has been reviewing hybrid legal bodies to encourage creativity in the sector
such as charitable companies. As a general principle in this age of growing
accountability, wherever a charity operates clarity over donations is at issue
since corporate support is vital to several key areas of the voluntary sector, such
as the art world and other non-profit-making ventures. The giving is highly
influential as well as tax efficient. While this has been true for some time in the
US, for instance, the tax implications have become increasingly important in
the UK. Therefore as far as concerns both the donor and the donee, trans-
parency is most important. As in the US, in general since the collapse of the
stock market, charities are finding that there is greater public interest from both
taxpayers and shareholders in who is giving to charity and why. Moreover there
has been a heightened state of interest as a result of the global concerns regarding
One noteworthy example illustrating the increasing connections between
charities and corporate giving in the US is the connection between Enron and
the foundation associated with Kenneth Lay, the companyâ€™s disgraced former
chairman. The full extent to which charities favoured by Enron directors bene-
fited from Lay and his companyâ€™s patronage is unknown, due to the complexity
of the arrangements and lack of information (see also Chapter 22). What is clear
is that much of corporate philanthropy is strategic. It is giving that ultimately
affects a companyâ€™s bottom line. It is not just about being a good corporate citi-
zen. Bearing in mind the significance of governance both for corporations and
charities even small business should ensure that it is clear about donations.
Many companies simply do not know exactly how much they give to charity
and from where because the giving is diverse â€“ from small donations to local
community groups to charity functions used as marketing events. There should
be clarity from both sides to ensure the trend in favour of greater transparency,
such as that demonstrated by SIR, is followed.
Part A â€“ Overview of Risk Management
The SIR is another indication of the growing importance of transparency
and governance. While stakeholders have generally welcomed the intro-
duction of SIR in principle, they have indicated that there are issues to be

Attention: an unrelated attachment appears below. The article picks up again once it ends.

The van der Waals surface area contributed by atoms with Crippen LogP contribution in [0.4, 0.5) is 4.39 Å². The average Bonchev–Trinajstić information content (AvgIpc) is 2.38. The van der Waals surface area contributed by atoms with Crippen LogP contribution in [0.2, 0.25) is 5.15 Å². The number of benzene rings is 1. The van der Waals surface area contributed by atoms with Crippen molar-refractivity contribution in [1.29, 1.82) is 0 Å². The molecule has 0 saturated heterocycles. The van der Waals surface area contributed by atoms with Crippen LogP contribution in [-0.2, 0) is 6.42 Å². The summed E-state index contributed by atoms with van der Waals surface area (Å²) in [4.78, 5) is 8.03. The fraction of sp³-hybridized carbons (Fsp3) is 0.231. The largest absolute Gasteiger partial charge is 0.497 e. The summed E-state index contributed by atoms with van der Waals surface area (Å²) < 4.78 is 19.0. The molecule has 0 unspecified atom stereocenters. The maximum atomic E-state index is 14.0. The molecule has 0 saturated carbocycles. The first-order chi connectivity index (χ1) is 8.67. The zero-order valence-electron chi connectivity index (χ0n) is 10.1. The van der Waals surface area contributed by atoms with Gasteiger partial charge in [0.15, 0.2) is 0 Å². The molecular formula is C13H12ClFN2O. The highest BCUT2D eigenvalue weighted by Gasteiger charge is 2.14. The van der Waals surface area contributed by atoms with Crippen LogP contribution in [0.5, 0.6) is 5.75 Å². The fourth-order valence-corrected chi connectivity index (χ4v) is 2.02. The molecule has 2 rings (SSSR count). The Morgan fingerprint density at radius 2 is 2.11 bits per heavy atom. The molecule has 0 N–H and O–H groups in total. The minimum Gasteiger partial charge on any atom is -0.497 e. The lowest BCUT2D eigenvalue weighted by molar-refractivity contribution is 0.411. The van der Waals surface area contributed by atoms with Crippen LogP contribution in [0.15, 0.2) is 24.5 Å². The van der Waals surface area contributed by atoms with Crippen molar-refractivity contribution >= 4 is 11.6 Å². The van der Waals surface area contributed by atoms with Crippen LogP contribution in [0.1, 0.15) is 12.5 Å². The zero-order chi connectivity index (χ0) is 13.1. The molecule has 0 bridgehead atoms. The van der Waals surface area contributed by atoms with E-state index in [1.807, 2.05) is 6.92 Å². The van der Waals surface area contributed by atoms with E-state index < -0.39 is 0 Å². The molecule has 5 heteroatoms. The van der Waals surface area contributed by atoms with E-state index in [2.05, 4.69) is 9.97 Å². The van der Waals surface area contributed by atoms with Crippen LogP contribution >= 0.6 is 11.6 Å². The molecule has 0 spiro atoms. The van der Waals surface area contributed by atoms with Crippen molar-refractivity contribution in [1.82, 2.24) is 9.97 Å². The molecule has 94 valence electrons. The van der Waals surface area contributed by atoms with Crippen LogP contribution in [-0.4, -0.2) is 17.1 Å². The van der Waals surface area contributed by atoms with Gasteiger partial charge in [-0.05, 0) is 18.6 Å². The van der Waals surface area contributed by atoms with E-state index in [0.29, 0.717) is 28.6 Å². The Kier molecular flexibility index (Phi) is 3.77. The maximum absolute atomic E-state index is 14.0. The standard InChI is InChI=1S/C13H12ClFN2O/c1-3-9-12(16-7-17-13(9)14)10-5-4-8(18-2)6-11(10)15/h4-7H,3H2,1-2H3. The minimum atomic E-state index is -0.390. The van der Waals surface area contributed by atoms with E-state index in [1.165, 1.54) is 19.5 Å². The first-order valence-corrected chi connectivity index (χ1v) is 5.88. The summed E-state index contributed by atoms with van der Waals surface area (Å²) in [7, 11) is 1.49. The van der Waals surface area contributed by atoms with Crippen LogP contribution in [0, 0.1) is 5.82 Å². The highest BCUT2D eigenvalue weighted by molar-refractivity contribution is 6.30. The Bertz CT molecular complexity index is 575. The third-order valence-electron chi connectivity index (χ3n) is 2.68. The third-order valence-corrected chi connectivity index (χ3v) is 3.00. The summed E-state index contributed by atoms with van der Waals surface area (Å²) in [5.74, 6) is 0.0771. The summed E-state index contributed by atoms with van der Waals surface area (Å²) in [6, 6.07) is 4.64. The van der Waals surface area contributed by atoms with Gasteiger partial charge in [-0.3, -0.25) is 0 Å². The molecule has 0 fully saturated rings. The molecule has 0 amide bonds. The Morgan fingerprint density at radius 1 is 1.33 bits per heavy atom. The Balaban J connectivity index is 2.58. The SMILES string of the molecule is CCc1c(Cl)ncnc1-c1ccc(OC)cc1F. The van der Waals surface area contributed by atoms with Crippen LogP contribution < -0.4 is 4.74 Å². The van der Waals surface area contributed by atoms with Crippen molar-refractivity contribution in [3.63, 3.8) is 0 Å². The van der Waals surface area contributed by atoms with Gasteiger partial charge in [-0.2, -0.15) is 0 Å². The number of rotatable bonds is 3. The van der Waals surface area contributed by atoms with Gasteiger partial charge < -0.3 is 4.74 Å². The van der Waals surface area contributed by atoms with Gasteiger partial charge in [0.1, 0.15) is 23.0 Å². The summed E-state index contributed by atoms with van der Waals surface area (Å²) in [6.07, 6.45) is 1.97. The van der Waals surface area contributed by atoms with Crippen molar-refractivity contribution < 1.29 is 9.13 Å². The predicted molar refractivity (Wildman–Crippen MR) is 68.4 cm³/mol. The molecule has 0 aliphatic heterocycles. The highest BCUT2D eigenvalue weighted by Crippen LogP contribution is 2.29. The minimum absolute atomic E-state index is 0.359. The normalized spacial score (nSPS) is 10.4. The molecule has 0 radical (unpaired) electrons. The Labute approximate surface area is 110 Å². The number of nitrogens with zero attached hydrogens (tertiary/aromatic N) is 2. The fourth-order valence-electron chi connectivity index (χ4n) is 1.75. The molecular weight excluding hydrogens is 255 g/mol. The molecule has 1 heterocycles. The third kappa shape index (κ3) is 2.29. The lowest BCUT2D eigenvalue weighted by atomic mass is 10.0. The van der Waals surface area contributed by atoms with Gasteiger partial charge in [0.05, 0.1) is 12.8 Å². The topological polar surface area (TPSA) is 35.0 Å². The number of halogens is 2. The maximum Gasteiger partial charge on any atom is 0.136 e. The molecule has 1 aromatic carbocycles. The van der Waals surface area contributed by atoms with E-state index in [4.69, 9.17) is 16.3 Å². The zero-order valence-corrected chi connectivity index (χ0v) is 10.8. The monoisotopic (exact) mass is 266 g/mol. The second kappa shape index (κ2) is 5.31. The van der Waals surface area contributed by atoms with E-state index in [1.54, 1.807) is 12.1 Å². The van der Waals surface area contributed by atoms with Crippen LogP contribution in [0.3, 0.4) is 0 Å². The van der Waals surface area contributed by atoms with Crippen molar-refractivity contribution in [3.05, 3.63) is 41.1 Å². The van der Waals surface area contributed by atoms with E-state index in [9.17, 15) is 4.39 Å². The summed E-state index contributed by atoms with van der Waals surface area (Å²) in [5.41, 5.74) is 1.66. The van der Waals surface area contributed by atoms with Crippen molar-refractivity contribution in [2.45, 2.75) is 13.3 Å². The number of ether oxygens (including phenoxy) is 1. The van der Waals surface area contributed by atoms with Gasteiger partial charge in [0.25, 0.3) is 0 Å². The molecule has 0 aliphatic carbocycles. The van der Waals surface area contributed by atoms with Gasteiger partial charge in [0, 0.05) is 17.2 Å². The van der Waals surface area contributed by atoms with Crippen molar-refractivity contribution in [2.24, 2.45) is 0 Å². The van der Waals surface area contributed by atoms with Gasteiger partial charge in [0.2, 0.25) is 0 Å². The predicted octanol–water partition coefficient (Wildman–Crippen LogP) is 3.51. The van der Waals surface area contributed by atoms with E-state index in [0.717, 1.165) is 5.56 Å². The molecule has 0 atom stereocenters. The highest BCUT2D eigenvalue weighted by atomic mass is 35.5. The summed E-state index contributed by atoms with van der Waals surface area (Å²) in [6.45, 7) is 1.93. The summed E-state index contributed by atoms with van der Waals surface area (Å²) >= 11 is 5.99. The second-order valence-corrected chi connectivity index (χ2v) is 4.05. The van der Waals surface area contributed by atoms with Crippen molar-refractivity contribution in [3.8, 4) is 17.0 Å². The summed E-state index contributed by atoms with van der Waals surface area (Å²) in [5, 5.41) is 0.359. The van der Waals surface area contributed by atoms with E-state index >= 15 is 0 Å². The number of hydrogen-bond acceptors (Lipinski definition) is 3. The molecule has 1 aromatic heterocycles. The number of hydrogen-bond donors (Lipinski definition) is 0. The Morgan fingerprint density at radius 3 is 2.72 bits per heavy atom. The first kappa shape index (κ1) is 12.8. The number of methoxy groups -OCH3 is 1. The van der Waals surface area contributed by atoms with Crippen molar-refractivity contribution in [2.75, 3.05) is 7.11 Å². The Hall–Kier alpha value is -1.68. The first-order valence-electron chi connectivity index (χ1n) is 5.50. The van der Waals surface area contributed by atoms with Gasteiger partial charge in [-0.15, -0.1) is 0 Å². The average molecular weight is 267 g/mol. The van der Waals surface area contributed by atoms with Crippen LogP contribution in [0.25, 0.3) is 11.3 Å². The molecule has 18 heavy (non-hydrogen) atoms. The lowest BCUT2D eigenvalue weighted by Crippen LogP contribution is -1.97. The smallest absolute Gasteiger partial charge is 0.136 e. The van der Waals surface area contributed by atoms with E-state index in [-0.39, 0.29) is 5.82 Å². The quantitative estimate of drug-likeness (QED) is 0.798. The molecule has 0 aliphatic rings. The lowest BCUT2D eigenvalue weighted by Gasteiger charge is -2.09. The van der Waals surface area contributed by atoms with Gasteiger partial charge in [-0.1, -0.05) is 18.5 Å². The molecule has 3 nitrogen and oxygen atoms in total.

dealt with regarding the use of the SIR as a tool for comparison. It is to be
hoped that in time the SIR can be implemented to the positive satisfaction
of donors and donees alike. Meanwhile this is a matter of interest to organ-
isations, including small business, and should be monitored carefully.
Concerns over SIR
Accountants and some charities in England have, nevertheless, raised concerns
over the new tool. Their argument is that it will be very hard to define and accur-
ately set out the work of a charity in the small space available. This could mean
rough rankings of charity performance. This could in turn bring about the pos-
sibility of league tables that the regulator might also use as a tool in its armoury.
The consultation process with key groups of charities and donors has therefore
focused on the format of SIR and the extent to which the topics covered can be
dealt with in the two page statement. There is no doubt that this will be a real
challenge in practice. The Strategy Unit proposed nine categories of informa-
Achieving against objectives;
Reserves and investment.
However, there remain real concerns, demonstrated by the consultation process
that a two page statement cannot represent the correct position of the charity,
thereby going against the objective of transparency.
Another concern is whether the SIR should be audited like the charityâ€™s
accounts. This has yet to be resolved. The Strategy Unit has stated that: â€˜in order
to confer some external scrutiny, the information provided should be profession-
ally audited and where possible should make use of accredited processes (such
as use of accredited quality tools)â€™. However, the Charity Commissionâ€™s head of
policy, Rosie Chapman, has said that the SIR will be certified rather than exter-
nally audited. The lack of audit could mean that there is a risk that SIRs will lack
credibility among the public, again rather defeating the object of transparency.
There is a risk that the SIR could be considered to be a marketing exercise unless
charities are able to support their statements in the SIR with credible evidence.
As regards the future, some accountants believe that there will be a com-
pulsory audit. This is largely because of the issues mentioned above and because
Chapter 6 â€“ Risk and corporate organisational areas: an overview 123
funders are increasingly requiring detailed reports from charity applicants with
verification by accountants.